New waterside bar True Loves in Sheffield is hiring ahead of its post-lockdown opening – these are the jobs on offer
A new waterside bar in Sheffield has named its opening date – and staff are being hired ahead of the launch.
True Loves, on Victoria Quays next to the Sheffield & Tinsley Canal, will serve small plates and sharing platters of Yorkshire cheeses and meats, accompanied by a large selection of wines, beers and craft ales as well as fine coffee.
Situated in the archway next door to popular bar Dorothy Pax, the independent venue is owned by Bally Johal, who also runs vintage shop Thrifty Store and club Bal Fashions, both in nearby Castlegate.
True Loves’ original launch date was set for April 2020 – but its canalside terrace is now expected to open next month on April 12. According to the Government’s roadmap to easing lockdown restrictions, this is the earliest day when outdoor hospitality can return.
And staff are being appointed too.
True Loves wants to hire part-time bar and front of house team members, and the advert says it is seeking ‘smart, confident, well presented people with a great work ethic’.
“The restaurant is table service only so you will need to be comfortable with table side communication as all staff will be trained on both bar and front of house,” the advert says.
“We will specialise in pizzas and charcuterie boards alongside some amazing wines and cocktails so previous experience working with any of the above will stand you in good stead.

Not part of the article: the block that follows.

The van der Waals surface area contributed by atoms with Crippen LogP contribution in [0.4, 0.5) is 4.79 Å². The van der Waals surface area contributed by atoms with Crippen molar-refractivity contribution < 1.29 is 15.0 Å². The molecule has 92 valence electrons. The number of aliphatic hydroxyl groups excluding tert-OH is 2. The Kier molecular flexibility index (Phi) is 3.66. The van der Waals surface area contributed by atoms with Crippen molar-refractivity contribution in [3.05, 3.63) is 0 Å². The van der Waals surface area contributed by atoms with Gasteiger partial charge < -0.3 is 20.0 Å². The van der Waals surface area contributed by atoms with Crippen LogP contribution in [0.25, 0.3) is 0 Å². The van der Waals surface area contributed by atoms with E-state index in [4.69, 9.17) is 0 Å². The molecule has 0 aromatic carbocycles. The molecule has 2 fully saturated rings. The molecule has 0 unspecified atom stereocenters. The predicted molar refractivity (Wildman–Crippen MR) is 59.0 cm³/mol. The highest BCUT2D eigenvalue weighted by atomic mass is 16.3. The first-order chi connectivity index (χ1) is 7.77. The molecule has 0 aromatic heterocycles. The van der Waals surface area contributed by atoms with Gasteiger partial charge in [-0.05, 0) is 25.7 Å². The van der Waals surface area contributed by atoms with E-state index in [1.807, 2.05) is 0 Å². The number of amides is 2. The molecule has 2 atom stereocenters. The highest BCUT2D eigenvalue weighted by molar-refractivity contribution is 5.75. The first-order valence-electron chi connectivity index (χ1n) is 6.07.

“We are opening our canalside terrace on April 12 and we will be having a couple of training days in advance so make sure you are fully available around that time before applying.
“We are only hiring part time staff to begin with as we are unsure about our levels of trade being a brand new business. As we settle in, more substantial roles may eventually become available for the right candidates.
“We pay national minimum/living wage for everyone although a pay review can be scheduled if a job offer is made.”
The name True Loves derives from two local legends. The first recalls a 19th century poem which tells of two lovers who were washed away off Lady’s Bridge, whereas the second is the tale of Trueloves Butchers, who were said to throw their offal in the River Sheaf, hence the area becoming known as Truelove’s Gutter.